This project to develop oil-eating microbes has captured the interest of a U.S. industry partner and is just one example of how the U.S. Department of Energy's Initiatives for Proliferation Prevention (IPP) is facilitating the creation of stable, nondefense jobs for former weapons designers and scientists.
The IPP is a collaborative program among DOE's national laboratories; institutes and facilities that formerly produced weapons of mass destruction in Russia, Kazakhstan and Ukraine; and U.S. industry. "The program is designed to convert the jobs, infrastructure and human resources of former weapons complexes into new products and business opportunities," said Patricia Godoy-Kain, who manages activities at Pacific Northwest National Laboratory that are part of the IPP program.
"Finding a way to help people with expertise in developing weapons use their knowledge and skills to create innovative new products results in a real win-win situation," she said. "Their economy benefits from new commercial opportunities, businesses gain access to new and improved products and weapons experts who would otherwise be out of work are finding scientifically challenging opportunities—decreasing the chance they would be forced to sell their expertise to rogue nations due to lack of income."
When the IPP was started, it was focused on preventing the spread of nuclear weapons technology. It has since grown to prevent the proliferation of biological and chemical weapons as well. Pacific Northwest is the technical lead for all biological and chemical projects within the program.
"We evaluate project proposals, validate that qualified scientists are participating on the projects and ensure that all proposals meet the format and content requirements of the IPP program for potential commercialization," Godoy-Kain said.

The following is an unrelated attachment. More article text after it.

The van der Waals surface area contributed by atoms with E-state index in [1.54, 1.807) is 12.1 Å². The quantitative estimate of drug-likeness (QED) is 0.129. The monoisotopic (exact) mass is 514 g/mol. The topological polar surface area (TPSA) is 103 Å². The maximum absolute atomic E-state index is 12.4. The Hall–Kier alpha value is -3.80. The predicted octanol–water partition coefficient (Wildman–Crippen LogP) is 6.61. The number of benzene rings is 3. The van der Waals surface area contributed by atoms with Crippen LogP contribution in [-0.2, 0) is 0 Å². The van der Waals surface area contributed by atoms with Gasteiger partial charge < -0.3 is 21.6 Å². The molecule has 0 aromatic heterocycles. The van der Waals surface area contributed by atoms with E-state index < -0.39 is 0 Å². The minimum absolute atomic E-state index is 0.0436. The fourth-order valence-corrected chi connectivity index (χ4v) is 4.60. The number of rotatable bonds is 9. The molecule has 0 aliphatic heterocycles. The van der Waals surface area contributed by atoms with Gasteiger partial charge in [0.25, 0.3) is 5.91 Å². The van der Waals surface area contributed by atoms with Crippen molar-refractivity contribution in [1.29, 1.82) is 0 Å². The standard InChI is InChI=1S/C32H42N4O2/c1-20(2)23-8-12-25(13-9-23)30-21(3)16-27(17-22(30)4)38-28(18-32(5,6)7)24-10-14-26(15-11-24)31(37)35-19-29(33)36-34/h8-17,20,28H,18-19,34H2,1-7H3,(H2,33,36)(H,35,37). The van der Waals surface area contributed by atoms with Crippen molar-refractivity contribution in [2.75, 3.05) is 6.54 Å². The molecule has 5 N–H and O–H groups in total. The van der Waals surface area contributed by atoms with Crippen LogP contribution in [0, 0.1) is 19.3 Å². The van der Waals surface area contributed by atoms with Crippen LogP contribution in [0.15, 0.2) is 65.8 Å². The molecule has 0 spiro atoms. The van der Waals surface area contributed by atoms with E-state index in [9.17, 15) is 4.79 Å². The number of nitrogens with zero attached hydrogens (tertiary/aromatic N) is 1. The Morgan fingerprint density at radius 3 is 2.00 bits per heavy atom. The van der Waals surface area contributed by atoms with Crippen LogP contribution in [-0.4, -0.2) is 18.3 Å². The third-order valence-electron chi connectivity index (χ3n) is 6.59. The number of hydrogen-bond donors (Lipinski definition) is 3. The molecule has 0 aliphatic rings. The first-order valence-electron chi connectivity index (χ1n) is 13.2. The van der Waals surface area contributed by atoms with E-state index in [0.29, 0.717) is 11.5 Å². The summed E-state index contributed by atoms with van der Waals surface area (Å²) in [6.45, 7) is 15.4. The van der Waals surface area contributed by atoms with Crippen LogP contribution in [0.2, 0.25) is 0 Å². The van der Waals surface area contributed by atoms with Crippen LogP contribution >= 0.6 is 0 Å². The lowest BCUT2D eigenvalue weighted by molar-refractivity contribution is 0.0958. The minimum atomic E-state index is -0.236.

In total, the IPP program has engaged more than 4,400 former weapons scientists and technicians since it was introduced in 1994. DOE has provided the program with $114 million in funding and financed more than 400 projects.
Doing some dirty work
In the oil cleanup project, Russian scientists identified five strains of useful microbes. In collaboration with Pacific Northwest and an industry partner, they are now trying to determine the optimum combination and concentrations for destroying oil in contaminated water and soil under specific conditions.
The technology was successfully field tested in Russia and will be tested further in the United States within the next year. Pacific Northwest helped locate an industry partner in the United States that is interested in applying the microbes at different types of sites where oil contamination is found.
Pacific Northwest, JSC Biochimmash and a U.S. industry partner are demonstrating SYMBIOT—a plant growth stimulator developed through the IPP program. SYMBIOT increases seed germination, tilling and seed production for perennial seed crops.
Weapons for pesky pests
A research project involving Pacific Northwest and industry partners is focused on identifying insect-specific anti-metabolites so that peptides from insects can be used to control agricultural pests.